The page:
However, the chippy & confrontational language used here is part of the problem and part of the reason why some countries dig in their heels.  It is naive to expect that ‘the independence of the risk assessment process to be distinct from political decision making in the EU’ in this instance.  The example of Spain refusing to permit a field trial, is seen as surprising. 

Are regulators, politicians, publics, supposed to take the word and evidence provided by one small British company, in a complex area, with a speculative technology, unclear regulation, in a highly charged sector, with a very sceptical electorate?   I don’t think it’s surprising that they don’t.  If you go about introducing a technology quite as sensitive, and if it goes wrong potentially damaging, as this, with so little precaution and humility as is shown here, you will meet resistance.  I appreciate that in other countries, where attitudes to the technology are different, where civil societies may be less engaged or heard, or the benefits may be more keenly felt, may have a different view.

4   Consideration of potential hazards, risks, impacts, dis-benefits and uncertainties is missing

Even the most zealous exponent of genetic modification would, one would expect, pause for thought at the proposition of Genetically modified insects and consider vary carefully the potential negative impacts of the technology on other organisms, the environment and eco systems. 

In the upfront summary of the Lords report the potential for these negative impacts is not mentioned once.  Not once.  How bizarre is that given what we are talking about!

The Introduction follows the same line, and the recommendation that there is a GM field Trial does not mention, which in my view is pivotal and should be in the same section, their considered view that the current evidence of risks and remaining uncertainties makes this a credible option and outline what has been done to give them confidence.

Risk is only mentioned in relation to the protocols for regulation.  Interesting that there are 142 paragraphs exploring benefit and considering regulation and none at all on what needs to be done to understand and mitigate risks and potential negative wider impacts.  

5  Patronising attitudes to the public’s ‘anxieties’

Potential risks are mentioned in relation to the public’s ‘variety of anxieties’.  Which include concerns about:

  • horizontal gene transfer within the environment;
  • potential impact on ecosystems;
  • effects on predator/prey relationships and the food chain;
  • evolution of more virulent strains of particular pathogens following GM control;
  • a general feeling that GMOs are unsafe and create risks for individuals and the environment;
  • the potential for unknown and unintended consequences;
  • questions about intellectual property, patenting and excessive corporate involvement; and
  • lack of confidence in scientists, companies and governments to understand and appropriately regulate the myriad possible implications of GMOs.

I may be over-sensitive, but the public is portrayed here as  being almost slightly eccentric for worrying about these areas.  Who is not worried about these issues in relation to GM insects I wonder!?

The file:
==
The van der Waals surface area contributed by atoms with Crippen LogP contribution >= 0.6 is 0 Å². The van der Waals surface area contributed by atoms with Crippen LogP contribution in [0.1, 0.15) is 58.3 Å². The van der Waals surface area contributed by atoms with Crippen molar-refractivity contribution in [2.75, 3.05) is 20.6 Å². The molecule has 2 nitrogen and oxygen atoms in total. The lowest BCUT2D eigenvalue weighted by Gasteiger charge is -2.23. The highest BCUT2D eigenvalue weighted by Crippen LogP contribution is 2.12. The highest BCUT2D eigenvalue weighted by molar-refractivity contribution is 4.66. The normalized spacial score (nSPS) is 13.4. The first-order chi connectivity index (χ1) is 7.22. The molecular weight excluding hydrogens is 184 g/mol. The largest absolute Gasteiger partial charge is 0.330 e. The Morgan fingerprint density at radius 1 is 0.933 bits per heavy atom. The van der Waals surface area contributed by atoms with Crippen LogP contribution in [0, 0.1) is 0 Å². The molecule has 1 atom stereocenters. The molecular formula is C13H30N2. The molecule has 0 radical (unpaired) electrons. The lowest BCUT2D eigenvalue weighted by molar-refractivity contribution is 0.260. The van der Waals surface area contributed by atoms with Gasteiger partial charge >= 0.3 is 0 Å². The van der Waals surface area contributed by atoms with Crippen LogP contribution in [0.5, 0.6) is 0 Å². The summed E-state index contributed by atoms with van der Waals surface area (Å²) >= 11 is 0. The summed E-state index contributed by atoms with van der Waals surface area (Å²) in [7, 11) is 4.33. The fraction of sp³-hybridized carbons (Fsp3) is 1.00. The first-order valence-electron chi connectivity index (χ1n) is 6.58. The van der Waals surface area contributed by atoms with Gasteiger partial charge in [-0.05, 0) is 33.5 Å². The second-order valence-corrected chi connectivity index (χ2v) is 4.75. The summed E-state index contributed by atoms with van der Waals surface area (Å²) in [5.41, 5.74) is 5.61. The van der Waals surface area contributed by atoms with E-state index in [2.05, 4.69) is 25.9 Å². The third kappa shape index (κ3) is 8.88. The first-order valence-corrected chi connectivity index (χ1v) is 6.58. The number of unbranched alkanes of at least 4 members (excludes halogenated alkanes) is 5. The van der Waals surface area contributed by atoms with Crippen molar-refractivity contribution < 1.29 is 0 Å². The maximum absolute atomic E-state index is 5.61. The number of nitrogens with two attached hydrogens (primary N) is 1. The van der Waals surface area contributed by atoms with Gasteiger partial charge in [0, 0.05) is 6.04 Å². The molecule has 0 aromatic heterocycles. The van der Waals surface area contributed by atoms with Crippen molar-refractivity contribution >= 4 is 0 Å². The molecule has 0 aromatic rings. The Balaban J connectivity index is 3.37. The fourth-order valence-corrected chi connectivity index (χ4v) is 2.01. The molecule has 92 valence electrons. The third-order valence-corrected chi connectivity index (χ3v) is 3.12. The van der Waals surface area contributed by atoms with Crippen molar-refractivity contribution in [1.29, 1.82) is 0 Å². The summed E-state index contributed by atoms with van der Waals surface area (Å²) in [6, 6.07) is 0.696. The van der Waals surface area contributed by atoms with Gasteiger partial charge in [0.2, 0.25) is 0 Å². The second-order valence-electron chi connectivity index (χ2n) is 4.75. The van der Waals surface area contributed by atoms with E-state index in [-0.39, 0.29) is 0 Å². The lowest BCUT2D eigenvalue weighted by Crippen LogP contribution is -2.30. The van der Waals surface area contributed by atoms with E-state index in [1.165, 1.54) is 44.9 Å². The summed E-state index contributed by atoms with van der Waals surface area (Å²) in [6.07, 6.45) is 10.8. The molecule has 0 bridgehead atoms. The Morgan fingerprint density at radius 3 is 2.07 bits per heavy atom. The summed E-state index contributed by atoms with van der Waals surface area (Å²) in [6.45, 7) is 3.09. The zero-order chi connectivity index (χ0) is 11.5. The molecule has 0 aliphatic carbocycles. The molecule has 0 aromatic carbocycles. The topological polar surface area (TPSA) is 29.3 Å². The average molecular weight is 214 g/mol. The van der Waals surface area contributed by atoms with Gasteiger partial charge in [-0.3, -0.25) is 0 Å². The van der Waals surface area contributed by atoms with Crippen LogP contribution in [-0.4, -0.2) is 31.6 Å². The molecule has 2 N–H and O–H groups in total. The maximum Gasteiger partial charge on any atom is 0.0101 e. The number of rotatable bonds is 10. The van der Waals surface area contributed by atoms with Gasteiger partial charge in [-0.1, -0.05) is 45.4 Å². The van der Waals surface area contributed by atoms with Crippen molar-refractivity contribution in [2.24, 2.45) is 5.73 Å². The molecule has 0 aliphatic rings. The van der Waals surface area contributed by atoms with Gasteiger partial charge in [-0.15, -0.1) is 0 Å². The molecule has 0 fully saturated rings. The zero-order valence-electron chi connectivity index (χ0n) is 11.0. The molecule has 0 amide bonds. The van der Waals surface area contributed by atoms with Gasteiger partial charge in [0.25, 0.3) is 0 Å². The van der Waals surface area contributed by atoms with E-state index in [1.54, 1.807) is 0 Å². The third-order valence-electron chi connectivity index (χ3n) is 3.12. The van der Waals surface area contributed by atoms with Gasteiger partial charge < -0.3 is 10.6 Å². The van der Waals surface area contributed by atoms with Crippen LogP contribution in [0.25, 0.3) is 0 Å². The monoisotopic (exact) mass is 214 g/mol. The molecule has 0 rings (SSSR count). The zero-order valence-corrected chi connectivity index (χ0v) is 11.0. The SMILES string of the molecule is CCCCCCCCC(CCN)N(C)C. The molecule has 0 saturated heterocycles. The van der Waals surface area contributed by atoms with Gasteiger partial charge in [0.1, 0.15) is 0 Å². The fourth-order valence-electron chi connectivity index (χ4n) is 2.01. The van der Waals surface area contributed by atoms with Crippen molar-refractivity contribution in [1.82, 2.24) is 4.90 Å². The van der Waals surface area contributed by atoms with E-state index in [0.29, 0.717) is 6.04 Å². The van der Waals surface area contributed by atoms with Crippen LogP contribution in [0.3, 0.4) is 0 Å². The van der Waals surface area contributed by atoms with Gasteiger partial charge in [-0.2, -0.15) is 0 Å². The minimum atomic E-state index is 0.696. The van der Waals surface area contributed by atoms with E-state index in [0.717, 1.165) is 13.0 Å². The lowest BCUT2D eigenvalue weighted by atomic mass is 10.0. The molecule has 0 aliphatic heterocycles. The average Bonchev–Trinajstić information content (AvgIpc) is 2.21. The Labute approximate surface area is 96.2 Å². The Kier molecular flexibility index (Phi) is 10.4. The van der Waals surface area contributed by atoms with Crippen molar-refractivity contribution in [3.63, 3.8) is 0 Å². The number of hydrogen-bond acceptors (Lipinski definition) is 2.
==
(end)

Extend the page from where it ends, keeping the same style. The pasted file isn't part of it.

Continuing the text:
They “recognise, however, and wish to emphasise, that as these technologies develop, consideration of the ethical and safety concerns that surround GM insect technologies will be vital in order to inspire and maintain public confidence.”

Frankly, sod public confidence, these issues are the minimum that should be considered and solid evidence of safety & analysis delivered to underpin the development of this technology and certainly they should be adequately addressed and widely communicated before an open field trial is held, which the report is adamant should happen

This is not about public confidence, it is about the responsibilities associated with innovating in a complex area with the potential for very damaging downsides.  It will follow quite swiftly that the public will fail to have confidence in a technology and a governance system that fails to give the highest priority to these issues.

In terms of public engagement, the ideas are basic, perfunctory and not thought through.  There is brief mention of public engagement with the countries where the technology being used, for sales and marketing purposes.   

I think personally that we, the stakeholder involvement advocates, are partly to blame for these approaches, we haven’t done a good enough job demonstrating the ‘business case’ for the involvement of society in more fundamental ways than market research and PR.  We need to get our act together on that, and someone needs to pay to have it done.

When I read Jack Stilgoe and Sarah Hartley’s piece in the Guardian I thought perhaps they were being a bit over the top. But reading the report, I am not sure if it is competent enough to be considered ‘moral blackmail’.  It’s a narrow-minded, knee jerk job, which has singularly failed to learn the lessons of the past, and fails to consider with any substance the issues of Responsible Innovation which are required for any technology, but in particular for this very complex new area.   

I will close with the insightful advice from another member of the Lords, Baroness Onora O’Neill (who I wish had been on this panel,) She said:

“Once again, the slightly plaintive question “How can we restore trust?” is on everyone’s lips….the answer is pretty obvious.  First, be trustworthy.  Second provide others with good evidence that you are trustworthy”.

If the Lords had that as a starting point, they would have done a much better job.    If I was Oxitec I would be livid.  This may damage their chances of success quite significantly.

NB:  Here is our submission to the Lords Inquiry Responsible Innovation and Genetically Modified Insects, using as its starting point our draft Principles for Responsible Innovation.

gm ins front page